Johan Trocmé interviews Fredrik Åtting, Munich-based partner at global private equity group EQT in charge of the firm’s newest initiative to explore public market investment opportunities in Northern Europe. What made EQT want to expand into this area and how will it seek to create value from investing in listed companies? Also, will the new MiFID II regulation create opportunities for a strong private equity player?
JT: Could you briefly describe EQT’s new Public Value initiative for the public equity markets which you will run? What investment capacity will you have, and what size and type of investments in public companies will you consider?
FÅ: We have, since we started EQT in 1994, built a strong experience and knowledge bank about how to drive value creation in companies. Fundamentally, there is no difference in how you drive value creation between public and private companies. EQT has built a great level of collective knowledge, and we have seen many situations in public companies where we believe a strong, active owner could have made higher value creation possible. But EQT has not had the tools to pursue such opportunities. We have now reached a point where our organisation is ready, and we are taking a first step to start exploring such opportunities.
For us, this will be about taking the private equity model, the EQT knowledge and industrial network – what we call the EQT toolbox – and apply it to listed mid-cap companies in Northern Europe. We intend to offer this knowledge to management and the board of directors of any companies we choose to invest in.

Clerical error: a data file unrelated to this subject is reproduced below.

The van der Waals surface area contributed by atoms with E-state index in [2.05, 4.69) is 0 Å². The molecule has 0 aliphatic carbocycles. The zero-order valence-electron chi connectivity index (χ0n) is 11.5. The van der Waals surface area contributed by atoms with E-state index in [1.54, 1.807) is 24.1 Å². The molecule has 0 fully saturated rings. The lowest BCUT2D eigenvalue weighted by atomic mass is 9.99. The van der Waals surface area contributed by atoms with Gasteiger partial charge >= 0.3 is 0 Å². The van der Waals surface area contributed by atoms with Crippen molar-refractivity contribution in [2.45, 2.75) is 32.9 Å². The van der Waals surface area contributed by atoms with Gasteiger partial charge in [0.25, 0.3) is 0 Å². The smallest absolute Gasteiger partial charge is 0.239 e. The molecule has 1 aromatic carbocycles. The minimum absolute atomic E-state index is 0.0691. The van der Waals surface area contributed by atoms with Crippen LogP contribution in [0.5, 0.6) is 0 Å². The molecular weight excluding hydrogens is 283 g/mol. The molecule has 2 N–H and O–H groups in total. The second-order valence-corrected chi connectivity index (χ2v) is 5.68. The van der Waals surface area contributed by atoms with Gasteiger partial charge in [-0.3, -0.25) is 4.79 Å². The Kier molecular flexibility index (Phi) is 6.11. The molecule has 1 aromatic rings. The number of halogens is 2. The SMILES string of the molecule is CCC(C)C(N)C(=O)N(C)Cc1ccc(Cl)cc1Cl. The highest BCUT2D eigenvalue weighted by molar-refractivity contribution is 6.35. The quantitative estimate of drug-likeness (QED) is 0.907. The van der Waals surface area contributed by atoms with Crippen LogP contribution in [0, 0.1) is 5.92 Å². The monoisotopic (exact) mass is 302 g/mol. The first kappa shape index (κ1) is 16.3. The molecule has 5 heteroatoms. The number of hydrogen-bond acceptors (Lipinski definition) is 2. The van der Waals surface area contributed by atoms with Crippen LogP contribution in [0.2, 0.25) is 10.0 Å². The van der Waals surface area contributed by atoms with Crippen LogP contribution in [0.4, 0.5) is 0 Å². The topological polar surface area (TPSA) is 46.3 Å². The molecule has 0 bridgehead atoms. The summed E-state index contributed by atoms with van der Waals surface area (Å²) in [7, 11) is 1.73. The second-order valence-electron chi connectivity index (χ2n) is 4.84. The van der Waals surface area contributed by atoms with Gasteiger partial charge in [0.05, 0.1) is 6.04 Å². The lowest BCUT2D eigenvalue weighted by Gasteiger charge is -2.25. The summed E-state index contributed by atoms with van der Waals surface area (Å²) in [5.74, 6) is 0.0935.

Why focus on mid-caps? We believe these companies are the ones that most likely have the greatest need for the knowledge EQT can bring to the table. They often have limited centralised group functions; typically there is no business development department with ten ex-management consultants.
We aim to build a business together with the team at Zeres Capital. EQT will seek positions in listed mid-cap companies, with a market cap of up to some SEK 25bn, to become an influential owner and get relevant directors elected to their boards. The purpose is to drive initiatives for value creation together with other board members, with the management, and with other major owners. It is all about partnering with other stakeholders. In our view, core Northern European equity markets have a favourable governance model for shareholders, supporting an active ownership approach and an opportunity to influence.